Results suggest a network of interconnected components influence people’s interactions with nature. A series of historical experiences with non-indigenous societies have caused local Tikuna culture to gradually move away from traditional animist beliefs towards more economically driven motives. This has altered the way people perceive and value wildlife and other species. With a push for biodiversity conservation and ‘eco-tourism’ alongside a loss in traditional knowledge and practices there is an increased dependency on fossil fuels and commercial goods, and nature is viewed as a commodity. To fully understand this complex setting at a meaningful level means exploring the response-change mechanisms that create the system in which it exists. This may provide real life solutions to local sustainability issues for local people as it strives to overcome the simplification of reductionist science and considers the system in its entirety. In addition, observing the multiple connections and interactions at play, forces us to adopt a more holistic approach by drawing on ideas parallel with those derived from animism supporting traditional Tikuna belief systems.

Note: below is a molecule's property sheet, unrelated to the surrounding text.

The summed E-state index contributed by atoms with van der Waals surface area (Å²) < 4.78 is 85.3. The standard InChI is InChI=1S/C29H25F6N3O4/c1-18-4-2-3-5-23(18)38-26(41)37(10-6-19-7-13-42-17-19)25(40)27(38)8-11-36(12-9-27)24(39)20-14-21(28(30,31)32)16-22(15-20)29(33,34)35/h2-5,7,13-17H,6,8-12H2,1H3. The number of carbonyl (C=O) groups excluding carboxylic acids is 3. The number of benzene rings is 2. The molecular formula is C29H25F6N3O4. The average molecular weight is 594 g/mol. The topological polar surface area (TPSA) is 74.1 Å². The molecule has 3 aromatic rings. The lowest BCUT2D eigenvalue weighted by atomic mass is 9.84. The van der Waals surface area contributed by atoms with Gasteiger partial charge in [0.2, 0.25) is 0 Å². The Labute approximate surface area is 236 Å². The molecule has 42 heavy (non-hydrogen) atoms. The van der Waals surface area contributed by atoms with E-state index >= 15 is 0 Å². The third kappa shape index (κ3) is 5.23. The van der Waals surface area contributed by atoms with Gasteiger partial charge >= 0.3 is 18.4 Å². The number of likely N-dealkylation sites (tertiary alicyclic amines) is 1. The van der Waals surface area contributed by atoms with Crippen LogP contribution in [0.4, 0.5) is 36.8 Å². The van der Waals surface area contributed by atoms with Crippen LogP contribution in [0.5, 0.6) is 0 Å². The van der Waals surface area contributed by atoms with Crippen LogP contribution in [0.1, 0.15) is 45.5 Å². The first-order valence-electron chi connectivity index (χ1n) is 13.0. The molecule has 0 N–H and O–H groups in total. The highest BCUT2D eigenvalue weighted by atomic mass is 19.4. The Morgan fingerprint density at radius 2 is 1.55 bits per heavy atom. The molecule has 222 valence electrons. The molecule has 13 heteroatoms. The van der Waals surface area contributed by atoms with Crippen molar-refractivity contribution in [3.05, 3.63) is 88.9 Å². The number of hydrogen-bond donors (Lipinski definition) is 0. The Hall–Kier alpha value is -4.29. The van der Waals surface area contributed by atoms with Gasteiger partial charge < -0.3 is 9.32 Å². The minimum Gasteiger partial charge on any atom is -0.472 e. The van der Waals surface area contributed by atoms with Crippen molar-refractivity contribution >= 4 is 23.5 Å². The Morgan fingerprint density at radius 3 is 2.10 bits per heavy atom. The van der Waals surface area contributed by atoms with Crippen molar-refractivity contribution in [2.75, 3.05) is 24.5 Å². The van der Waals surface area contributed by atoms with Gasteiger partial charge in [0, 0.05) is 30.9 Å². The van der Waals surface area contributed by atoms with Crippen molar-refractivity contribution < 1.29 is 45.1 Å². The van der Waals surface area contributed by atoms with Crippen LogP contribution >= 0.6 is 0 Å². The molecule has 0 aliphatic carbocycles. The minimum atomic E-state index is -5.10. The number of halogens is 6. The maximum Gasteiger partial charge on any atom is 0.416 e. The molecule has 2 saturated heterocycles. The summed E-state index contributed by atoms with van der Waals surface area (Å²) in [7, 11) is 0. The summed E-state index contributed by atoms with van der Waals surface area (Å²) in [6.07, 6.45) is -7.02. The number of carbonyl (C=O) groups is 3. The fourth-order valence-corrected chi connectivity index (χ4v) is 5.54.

Conservation led by non-indigenous organisations often attempts to apply management regimes based upon a simplified understanding of the local situation derived from dualistic Westernised belief systems that are out of context with local worldviews. Without a complete understanding of the social, cultural and biological complexities which are continuously evolving in such localities, Western intervention and conservation plans continue to fail to meet the needs of humans and wildlife. Where outside intervention is requested by local people (to supply resources, scientific training and funding for example) a holistic approach to ethnoecology which adopts indigenous animist views alongside contemporary western ideals should be applied. Not only will this provide intelligence about different cultures but also lead to an appreciation of the different ways people experience the world. From here it may be possible to foster a common set of environmental ethics which allow researchers and local people to work together in a truly collaborative way.